In his national address late Friday, President Obama promised "meaningful action" in the wake of the Newton school shooting. The statement left many wondering whether that would entail a push for new gun-control laws. If it does, the White House would have a number of options: One study estimates there are more than 20,000 laws regulating gun ownership already in place.
Advocacy groups and think tanks have worked through a number of proposals they think could reduce gun violence in the United States. Here are a few that have received the most serious consideration.
More extensive background checks. The Brady Handgun Violence Prevention Act, passed in 1993, mandated federal background checks on individual firearms from a registered firearms seller. Between 1994 and 2007, federal data show 1.6 million gun sales were blocked by background checks, half due to felony convictions.
Gun control advocates say that there's a big loophole here: Unlicensed gun sellers do not have to conduct the background checks. The Bureau of Alcohol, Tobacco and Firearms estimated in 1999 that about a quarter of the sellers at gun shows are unlicensed, noting that "some unlicensed vendors replenish and subsequently dispose of their inventories within a matter of days, often at the same show." Some studies estimate that about 40 percent of gun sales are made by unlicensed sellers.
Gun control supporters like the Brady campaign have pushed for national legislation that would require everyone to undergo such background checks. Rep. Carolyn McCarty (D-NY) introduced one bill, the Fix Gun Checks Act of 2011, that extends "Brady Act background check procedures to unlicensed transferors and transferees of firearms."
Research on whether this would reduce gun violence is, according to a CDC literature review, "inconsistent."
"Some studies indicated decreases in violence associated with restrictions, and others indicated increases," the CDC study concluded. "One study indicated a statistically significant reduction in the rate of suicide by firearms among persons aged >55 years; however, the reduction in suicide by all methods was not statistically significant."
Ban certain types of firearms. Between 1994 and 2004, the United States had a federal assault weapons ban, which prohibited the manufacturing of semi-automatic weapons for civilian use. That law had a sunset provision and lapsed during President George W. Bush's presidency. Congressional attempts to reauthorize the law have never received a floor vote.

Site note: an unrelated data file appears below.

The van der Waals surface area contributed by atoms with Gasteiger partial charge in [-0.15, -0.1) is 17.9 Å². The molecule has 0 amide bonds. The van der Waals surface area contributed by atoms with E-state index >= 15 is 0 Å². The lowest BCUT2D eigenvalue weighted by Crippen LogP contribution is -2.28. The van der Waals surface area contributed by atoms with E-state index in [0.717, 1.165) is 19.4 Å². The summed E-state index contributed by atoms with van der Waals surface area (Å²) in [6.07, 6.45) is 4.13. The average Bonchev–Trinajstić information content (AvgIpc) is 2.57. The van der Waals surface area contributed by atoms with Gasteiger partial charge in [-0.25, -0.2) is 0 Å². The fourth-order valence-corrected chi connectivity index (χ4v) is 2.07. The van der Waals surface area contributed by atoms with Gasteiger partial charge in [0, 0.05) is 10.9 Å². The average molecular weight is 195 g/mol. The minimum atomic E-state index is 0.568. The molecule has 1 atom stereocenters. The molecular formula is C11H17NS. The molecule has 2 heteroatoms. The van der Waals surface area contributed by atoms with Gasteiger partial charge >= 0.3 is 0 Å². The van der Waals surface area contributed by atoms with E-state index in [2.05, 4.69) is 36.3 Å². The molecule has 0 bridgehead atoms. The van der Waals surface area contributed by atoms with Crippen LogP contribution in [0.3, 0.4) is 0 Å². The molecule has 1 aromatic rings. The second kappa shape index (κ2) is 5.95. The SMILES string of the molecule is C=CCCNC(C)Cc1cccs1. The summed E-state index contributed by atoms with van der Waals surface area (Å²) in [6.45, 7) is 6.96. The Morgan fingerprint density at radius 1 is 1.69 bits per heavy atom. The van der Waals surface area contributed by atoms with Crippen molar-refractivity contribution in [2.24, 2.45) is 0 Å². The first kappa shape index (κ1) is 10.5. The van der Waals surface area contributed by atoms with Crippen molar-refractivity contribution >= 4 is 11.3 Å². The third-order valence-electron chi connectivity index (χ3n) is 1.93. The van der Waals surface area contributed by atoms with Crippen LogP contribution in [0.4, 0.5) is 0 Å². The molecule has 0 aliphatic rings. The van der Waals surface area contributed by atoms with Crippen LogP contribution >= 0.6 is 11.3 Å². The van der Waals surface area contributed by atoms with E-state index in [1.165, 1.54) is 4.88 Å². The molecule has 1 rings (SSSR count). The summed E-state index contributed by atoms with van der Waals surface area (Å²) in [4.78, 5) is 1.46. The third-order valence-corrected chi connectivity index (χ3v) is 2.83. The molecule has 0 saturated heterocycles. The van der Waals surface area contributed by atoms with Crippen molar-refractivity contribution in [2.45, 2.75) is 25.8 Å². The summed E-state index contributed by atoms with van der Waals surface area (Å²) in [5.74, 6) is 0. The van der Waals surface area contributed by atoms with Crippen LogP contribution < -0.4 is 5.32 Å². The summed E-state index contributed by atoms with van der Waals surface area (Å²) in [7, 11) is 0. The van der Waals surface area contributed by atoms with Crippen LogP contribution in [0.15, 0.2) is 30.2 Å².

Local governments have also tried banning specific types of firearms, most notably the District of Columbia's handgun ban, which the Supreme Court overturned in 2008 as violating the Second Amendment.
A study by the Department of Justice found that, after the ban, the share of gun crimes declined by 17 to 72 percent across the cities they studied (Baltimore, Miami, Milwaukee, Boston, St. Louis, and Anchorage). That decline, however, was largely offset by increased use of "large-capacity magazines," firearms that hold 30 or more rounds of ammunition. Those manufactured prior to 1994 were exempt to from the law.
"The failure to reduce LCM [large capacity magazine] use has likely been due to the immense stock of exempted pre-ban magazines, which has been enhanced by recent imports," the authors conclude.
An Australian gun reform law in 1996, which took pre-ban guns off the market as well, looks to have had more striking effects. Researchers in the British Medical Journal write that it was "followed by more than a decade free of fatal mass shootings, and accelerated declines in firearm deaths, particularly suicides."
Increase waiting periods. A handful of states have established waiting periods for obtaining a firearm, some lasting as long as two weeks (and some as short as two days). The idea is to create a "cool-down" period for the potential gun buyer. The federal government could, via legislation, set up a similar, national waiting period.
Researchers looked at the Brady Act's five-day waiting period, which was in place 1994 through 1998, when it was eliminated by instantaneous background checks. Publishing in the Journal of the American Medical Association, they found the waiting periods to be "associated with reductions in the firearm suicide rate for persons aged 55 years or older but not with reductions in homicide rates or overall suicide rates."
Increase public health funding. Researchers have recently begun to look at public health approaches to reducing gun violence. CureViolence, a Chicago-based non-profit, uses outreach workers to try an interrupt gun violence, much like public health workers attempt to stop the transmission of disease. Their initial work has shown some success: A recent intervention in Baltimore led to a 54 percent reduction in homicides in one of the city's most violent neighborhoods.